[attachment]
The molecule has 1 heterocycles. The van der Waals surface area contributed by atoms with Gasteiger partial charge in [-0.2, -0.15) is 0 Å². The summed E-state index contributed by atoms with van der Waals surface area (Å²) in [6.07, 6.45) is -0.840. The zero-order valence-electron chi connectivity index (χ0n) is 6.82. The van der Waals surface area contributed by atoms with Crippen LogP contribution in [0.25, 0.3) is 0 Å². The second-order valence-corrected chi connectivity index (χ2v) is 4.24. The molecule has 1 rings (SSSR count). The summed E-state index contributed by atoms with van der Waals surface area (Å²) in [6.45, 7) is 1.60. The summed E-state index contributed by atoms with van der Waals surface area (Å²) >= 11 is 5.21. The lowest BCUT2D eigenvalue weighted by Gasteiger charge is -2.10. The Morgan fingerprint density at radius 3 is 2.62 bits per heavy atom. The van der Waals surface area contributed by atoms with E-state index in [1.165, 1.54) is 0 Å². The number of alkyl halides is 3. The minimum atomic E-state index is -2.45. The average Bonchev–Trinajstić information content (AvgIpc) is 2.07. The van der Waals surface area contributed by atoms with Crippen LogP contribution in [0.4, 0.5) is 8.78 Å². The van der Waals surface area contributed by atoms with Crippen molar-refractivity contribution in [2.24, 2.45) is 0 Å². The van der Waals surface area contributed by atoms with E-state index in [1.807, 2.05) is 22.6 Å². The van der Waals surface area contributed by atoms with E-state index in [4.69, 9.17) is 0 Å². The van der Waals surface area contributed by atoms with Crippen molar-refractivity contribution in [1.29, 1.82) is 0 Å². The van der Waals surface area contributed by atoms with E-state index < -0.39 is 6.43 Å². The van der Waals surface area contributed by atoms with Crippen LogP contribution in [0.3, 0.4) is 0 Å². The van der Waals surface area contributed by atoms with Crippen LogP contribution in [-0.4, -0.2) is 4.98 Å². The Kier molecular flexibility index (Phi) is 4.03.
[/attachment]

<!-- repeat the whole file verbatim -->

The molecule has 1 heterocycles. The van der Waals surface area contributed by atoms with Gasteiger partial charge in [-0.2, -0.15) is 0 Å². The summed E-state index contributed by atoms with van der Waals surface area (Å²) in [6.07, 6.45) is -0.840. The zero-order valence-electron chi connectivity index (χ0n) is 6.82. The van der Waals surface area contributed by atoms with Crippen LogP contribution in [0.25, 0.3) is 0 Å². The second-order valence-corrected chi connectivity index (χ2v) is 4.24. The molecule has 1 rings (SSSR count). The summed E-state index contributed by atoms with van der Waals surface area (Å²) in [6.45, 7) is 1.60. The summed E-state index contributed by atoms with van der Waals surface area (Å²) >= 11 is 5.21. The lowest BCUT2D eigenvalue weighted by Gasteiger charge is -2.10. The Morgan fingerprint density at radius 3 is 2.62 bits per heavy atom. The van der Waals surface area contributed by atoms with E-state index in [1.165, 1.54) is 0 Å². The number of alkyl halides is 3. The minimum atomic E-state index is -2.45. The average Bonchev–Trinajstić information content (AvgIpc) is 2.07. The van der Waals surface area contributed by atoms with Crippen LogP contribution in [0.4, 0.5) is 8.78 Å². The van der Waals surface area contributed by atoms with Crippen molar-refractivity contribution in [2.24, 2.45) is 0 Å². The van der Waals surface area contributed by atoms with E-state index in [1.807, 2.05) is 22.6 Å². The van der Waals surface area contributed by atoms with E-state index in [4.69, 9.17) is 0 Å². The van der Waals surface area contributed by atoms with Crippen molar-refractivity contribution in [1.29, 1.82) is 0 Å². The van der Waals surface area contributed by atoms with E-state index < -0.39 is 6.43 Å². The van der Waals surface area contributed by atoms with Crippen LogP contribution in [0.3, 0.4) is 0 Å². The van der Waals surface area contributed by atoms with Crippen LogP contribution in [-0.4, -0.2) is 4.98 Å². The Kier molecular flexibility index (Phi) is 4.03.